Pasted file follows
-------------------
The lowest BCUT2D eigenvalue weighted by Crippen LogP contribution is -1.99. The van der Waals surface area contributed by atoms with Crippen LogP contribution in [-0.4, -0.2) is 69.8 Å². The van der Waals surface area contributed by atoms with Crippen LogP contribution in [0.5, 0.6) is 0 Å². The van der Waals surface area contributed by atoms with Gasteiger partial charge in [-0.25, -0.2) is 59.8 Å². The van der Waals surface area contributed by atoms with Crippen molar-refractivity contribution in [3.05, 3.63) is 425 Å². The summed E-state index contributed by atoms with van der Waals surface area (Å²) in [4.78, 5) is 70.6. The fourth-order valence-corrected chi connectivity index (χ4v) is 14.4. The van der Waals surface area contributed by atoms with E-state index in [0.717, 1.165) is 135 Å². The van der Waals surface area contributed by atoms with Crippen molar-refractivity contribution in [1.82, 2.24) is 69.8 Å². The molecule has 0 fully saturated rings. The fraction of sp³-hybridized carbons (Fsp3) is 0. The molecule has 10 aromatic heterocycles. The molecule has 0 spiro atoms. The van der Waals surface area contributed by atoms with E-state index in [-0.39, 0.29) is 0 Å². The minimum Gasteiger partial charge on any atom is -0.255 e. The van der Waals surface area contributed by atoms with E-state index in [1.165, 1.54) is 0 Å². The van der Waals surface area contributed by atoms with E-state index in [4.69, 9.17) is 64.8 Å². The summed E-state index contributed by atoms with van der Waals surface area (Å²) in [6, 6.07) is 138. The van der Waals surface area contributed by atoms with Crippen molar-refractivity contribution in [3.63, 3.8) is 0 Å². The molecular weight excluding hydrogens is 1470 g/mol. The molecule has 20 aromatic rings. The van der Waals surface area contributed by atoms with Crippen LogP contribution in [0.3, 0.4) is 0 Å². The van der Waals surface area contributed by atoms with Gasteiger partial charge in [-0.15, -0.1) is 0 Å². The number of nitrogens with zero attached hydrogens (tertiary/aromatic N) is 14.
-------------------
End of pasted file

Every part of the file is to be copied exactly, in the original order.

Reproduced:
The lowest BCUT2D eigenvalue weighted by Crippen LogP contribution is -1.99. The van der Waals surface area contributed by atoms with Crippen LogP contribution in [-0.4, -0.2) is 69.8 Å². The van der Waals surface area contributed by atoms with Crippen LogP contribution in [0.5, 0.6) is 0 Å². The van der Waals surface area contributed by atoms with Gasteiger partial charge in [-0.25, -0.2) is 59.8 Å². The van der Waals surface area contributed by atoms with Crippen molar-refractivity contribution in [3.05, 3.63) is 425 Å². The summed E-state index contributed by atoms with van der Waals surface area (Å²) in [4.78, 5) is 70.6. The fourth-order valence-corrected chi connectivity index (χ4v) is 14.4. The van der Waals surface area contributed by atoms with E-state index in [0.717, 1.165) is 135 Å². The van der Waals surface area contributed by atoms with Crippen molar-refractivity contribution in [1.82, 2.24) is 69.8 Å². The molecule has 0 fully saturated rings. The fraction of sp³-hybridized carbons (Fsp3) is 0. The molecule has 10 aromatic heterocycles. The molecule has 0 spiro atoms. The van der Waals surface area contributed by atoms with E-state index in [-0.39, 0.29) is 0 Å². The minimum Gasteiger partial charge on any atom is -0.255 e. The van der Waals surface area contributed by atoms with E-state index in [1.165, 1.54) is 0 Å². The van der Waals surface area contributed by atoms with E-state index in [4.69, 9.17) is 64.8 Å². The summed E-state index contributed by atoms with van der Waals surface area (Å²) in [6, 6.07) is 138. The van der Waals surface area contributed by atoms with Crippen molar-refractivity contribution in [3.63, 3.8) is 0 Å². The molecular weight excluding hydrogens is 1470 g/mol. The molecule has 20 aromatic rings. The van der Waals surface area contributed by atoms with Crippen LogP contribution in [0.3, 0.4) is 0 Å². The van der Waals surface area contributed by atoms with Gasteiger partial charge in [-0.15, -0.1) is 0 Å². The number of nitrogens with zero attached hydrogens (tertiary/aromatic N) is 14.